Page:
Primary Afferents and Hyperalgesia
Pain has two aspects. The first is its function as a warning system to ward off immediate threats. It is, in a sense, a necessary evil that serves to warn the organism of injury. But pain has another face, which we term hyperalgesia—the perceptual companion of inflammation, be it from infection, the mundane abrasion, a burn of the skin, or from the causalgia that mysteriously complicates only certain nerve injuries and cripples its victim. Save for the latter condition, where the pain seems to serve no apparent purpose, hyperalgesia seems not to be part of a warning system but instead is a reminder that something is wrong. A remarkable resetting of the threshold for pain occurs: the inflamed skin may become the source of increased pain merely by being lightly touched or gently warmed. The victim arduously protects the hyper-algesic part, which we infer may ultimately promote healing.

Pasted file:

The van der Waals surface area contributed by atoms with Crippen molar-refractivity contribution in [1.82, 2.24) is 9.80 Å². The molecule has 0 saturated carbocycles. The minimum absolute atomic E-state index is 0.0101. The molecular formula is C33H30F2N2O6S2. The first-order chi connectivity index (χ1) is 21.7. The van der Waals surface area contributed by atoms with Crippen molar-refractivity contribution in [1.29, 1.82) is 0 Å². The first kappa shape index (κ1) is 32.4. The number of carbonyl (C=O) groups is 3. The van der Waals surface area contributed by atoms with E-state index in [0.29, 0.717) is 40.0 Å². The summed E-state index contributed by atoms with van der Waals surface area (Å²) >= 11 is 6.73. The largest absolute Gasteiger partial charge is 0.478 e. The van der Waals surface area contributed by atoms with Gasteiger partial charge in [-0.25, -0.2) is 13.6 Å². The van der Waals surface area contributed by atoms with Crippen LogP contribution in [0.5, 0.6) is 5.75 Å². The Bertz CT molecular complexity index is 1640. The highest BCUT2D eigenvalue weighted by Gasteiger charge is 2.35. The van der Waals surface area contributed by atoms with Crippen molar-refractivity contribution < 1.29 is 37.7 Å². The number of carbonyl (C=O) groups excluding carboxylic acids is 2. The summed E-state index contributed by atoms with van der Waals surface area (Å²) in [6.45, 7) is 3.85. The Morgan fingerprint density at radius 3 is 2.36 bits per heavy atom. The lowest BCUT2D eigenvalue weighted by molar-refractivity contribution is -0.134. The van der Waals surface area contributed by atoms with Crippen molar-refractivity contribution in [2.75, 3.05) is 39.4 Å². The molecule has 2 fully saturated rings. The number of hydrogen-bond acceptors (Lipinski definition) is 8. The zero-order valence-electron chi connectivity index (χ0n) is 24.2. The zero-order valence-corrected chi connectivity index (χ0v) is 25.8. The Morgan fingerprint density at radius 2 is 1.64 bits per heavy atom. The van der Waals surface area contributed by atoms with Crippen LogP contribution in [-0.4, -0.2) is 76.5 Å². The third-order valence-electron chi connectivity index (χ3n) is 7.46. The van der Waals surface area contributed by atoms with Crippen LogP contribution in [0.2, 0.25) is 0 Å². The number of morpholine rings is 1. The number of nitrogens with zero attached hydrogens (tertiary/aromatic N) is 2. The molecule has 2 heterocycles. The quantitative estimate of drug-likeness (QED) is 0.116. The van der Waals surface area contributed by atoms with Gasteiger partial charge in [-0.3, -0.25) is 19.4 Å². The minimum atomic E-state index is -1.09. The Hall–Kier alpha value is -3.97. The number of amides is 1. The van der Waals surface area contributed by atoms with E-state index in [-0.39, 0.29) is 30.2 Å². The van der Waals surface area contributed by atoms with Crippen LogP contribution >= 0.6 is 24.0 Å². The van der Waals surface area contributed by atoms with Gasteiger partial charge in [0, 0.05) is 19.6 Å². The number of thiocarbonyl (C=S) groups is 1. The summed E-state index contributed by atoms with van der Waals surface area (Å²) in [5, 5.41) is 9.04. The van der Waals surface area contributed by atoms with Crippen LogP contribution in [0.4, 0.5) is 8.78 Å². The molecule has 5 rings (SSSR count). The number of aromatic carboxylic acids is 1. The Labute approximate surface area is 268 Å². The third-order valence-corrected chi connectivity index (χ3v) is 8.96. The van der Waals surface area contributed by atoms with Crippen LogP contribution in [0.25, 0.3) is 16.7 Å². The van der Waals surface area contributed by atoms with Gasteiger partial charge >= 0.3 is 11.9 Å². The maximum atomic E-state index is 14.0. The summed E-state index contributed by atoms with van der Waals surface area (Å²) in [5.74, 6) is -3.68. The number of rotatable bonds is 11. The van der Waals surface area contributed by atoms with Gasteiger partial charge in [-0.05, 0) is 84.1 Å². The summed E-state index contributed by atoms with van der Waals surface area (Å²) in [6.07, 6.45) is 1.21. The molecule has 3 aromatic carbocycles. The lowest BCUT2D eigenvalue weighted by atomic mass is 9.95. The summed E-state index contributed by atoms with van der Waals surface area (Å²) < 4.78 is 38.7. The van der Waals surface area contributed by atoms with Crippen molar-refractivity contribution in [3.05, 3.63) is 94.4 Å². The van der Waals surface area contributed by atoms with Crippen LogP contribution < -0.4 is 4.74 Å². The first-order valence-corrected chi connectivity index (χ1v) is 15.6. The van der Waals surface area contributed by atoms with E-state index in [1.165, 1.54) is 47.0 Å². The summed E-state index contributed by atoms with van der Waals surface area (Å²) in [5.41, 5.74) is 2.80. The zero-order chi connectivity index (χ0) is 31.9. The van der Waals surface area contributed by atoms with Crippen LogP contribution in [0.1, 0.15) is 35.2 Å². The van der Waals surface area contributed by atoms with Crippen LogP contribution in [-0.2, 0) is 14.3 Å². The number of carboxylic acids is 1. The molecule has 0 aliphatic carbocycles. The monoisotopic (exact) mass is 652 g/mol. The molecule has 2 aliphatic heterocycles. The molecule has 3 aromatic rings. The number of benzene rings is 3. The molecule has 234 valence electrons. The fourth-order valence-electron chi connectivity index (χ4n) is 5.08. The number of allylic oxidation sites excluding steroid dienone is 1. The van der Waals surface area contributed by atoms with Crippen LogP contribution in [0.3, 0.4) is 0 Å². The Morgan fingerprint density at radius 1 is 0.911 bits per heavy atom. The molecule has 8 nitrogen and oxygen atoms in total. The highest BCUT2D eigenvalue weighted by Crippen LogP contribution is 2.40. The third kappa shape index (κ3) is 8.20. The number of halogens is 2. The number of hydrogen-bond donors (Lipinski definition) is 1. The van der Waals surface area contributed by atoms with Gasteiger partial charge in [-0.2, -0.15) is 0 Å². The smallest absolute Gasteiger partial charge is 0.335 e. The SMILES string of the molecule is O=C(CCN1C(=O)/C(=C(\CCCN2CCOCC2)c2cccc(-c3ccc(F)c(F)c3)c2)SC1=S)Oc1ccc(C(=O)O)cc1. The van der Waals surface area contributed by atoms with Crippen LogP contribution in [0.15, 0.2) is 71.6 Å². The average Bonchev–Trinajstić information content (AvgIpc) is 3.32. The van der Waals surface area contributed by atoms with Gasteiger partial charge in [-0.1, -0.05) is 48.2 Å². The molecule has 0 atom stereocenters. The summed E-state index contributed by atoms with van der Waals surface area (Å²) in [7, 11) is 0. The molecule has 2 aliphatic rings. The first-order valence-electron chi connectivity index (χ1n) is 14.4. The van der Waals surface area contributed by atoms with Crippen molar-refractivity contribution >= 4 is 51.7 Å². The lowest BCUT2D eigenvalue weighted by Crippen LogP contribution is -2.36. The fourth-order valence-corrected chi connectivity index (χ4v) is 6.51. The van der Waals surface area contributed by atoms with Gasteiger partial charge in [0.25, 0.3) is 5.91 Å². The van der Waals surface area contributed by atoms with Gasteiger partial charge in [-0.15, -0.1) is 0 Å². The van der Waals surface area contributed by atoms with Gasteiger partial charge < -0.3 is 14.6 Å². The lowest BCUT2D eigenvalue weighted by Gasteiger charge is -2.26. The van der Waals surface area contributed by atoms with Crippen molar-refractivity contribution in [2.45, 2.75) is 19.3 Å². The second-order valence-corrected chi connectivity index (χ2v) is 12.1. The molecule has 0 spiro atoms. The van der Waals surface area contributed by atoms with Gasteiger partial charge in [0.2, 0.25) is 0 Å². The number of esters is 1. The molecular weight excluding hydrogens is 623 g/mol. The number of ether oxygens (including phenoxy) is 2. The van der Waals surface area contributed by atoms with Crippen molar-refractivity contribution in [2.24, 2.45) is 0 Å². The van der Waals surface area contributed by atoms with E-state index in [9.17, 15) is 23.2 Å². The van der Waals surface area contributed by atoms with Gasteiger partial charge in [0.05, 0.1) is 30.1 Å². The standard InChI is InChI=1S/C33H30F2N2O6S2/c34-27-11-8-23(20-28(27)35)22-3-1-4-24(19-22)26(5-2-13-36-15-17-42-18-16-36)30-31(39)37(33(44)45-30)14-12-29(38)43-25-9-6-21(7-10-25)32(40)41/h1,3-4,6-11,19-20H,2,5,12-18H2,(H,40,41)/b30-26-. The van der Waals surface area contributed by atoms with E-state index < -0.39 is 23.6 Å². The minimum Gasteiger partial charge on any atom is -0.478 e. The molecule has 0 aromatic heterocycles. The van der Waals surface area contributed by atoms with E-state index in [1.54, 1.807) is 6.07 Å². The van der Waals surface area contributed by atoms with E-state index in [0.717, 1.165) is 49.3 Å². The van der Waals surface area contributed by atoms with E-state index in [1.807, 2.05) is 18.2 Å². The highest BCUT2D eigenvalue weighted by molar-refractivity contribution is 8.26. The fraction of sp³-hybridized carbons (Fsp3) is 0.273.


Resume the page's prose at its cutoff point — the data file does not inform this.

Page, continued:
KeywordsReceptive Field Thermal Hyperalgesia Mechanical Hyperalgesia Heat Stimulus Glabrous Skin
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